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Review article2017Peer reviewed

Climate change effects of forestry and substitution of carbon-intensive materials and fossil fuels

Gustavsson, Leif; Haus, Sylvia; Lundblad, Mattias; Lundström, Anders; Ortiz, Carina; Sathre, Roger; Truong, Nguyen Le; Wikberg, Per-Erik


We estimate the climate effects of directing forest management in Sweden towards increased carbon storage in forests with more land set-aside for protection, or towards increased forest production for the substitution of carbon-intensive materials and fossil fuels, relative to a reference case of current forest management. We develop various scenarios of forest management and biomass use to estimate the carbon balances of the forest systems, including ecological and technological components, and their impacts on the climate in terms of radiative forcing. The scenario with increased set-aside area and the current level of forest residue harvest resulted in lower cumulative carbon emissions compared to the reference case for the first 90 years, but then showed higher emissions as reduced forest harvest led to higher carbon emissions from energy and material systems. For the reference case of current forest management, increased harvest of forest residues gave increased climate benefits. The most climatically beneficial alternative, expressed as reduced cumulative radiative forcing, in both the short and long terms is a strategy aimed at.high forest production, high residue recovery rate, and high efficiency utilization of harvested biomass. Active forest management with high harvest levels and efficient forest product utilization will provide more climate benefit, compared to reducing harvest and storing more carbon in the forest. (C) 2016 Elsevier Ltd. All rights reserved.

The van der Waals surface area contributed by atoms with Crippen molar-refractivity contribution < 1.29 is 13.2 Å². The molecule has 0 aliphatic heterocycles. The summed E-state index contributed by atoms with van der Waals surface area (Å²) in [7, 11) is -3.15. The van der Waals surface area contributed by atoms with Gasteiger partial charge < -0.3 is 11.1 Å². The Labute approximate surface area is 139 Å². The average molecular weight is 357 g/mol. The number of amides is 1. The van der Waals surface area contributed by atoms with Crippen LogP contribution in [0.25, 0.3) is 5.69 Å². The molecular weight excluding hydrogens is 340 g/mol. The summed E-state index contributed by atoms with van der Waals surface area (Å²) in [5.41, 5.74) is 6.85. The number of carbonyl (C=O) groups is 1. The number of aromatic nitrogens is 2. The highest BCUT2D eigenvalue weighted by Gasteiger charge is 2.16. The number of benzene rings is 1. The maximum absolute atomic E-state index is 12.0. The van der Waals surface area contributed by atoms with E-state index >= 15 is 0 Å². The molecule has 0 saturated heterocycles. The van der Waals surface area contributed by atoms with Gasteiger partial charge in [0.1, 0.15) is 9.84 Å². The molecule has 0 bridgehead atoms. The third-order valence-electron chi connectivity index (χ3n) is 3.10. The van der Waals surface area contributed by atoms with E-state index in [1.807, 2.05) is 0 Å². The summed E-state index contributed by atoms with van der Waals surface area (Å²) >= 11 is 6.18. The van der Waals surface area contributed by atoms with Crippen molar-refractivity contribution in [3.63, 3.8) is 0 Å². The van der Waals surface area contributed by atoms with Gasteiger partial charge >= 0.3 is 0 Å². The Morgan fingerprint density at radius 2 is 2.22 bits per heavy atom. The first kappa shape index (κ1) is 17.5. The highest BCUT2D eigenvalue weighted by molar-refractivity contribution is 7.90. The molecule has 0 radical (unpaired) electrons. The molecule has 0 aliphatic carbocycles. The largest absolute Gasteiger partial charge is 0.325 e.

Biomass residues; Forest management; Climate change; Radiative forcing

Published in

Renewable and Sustainable Energy Reviews
2017, Volume: 67, pages: 612-624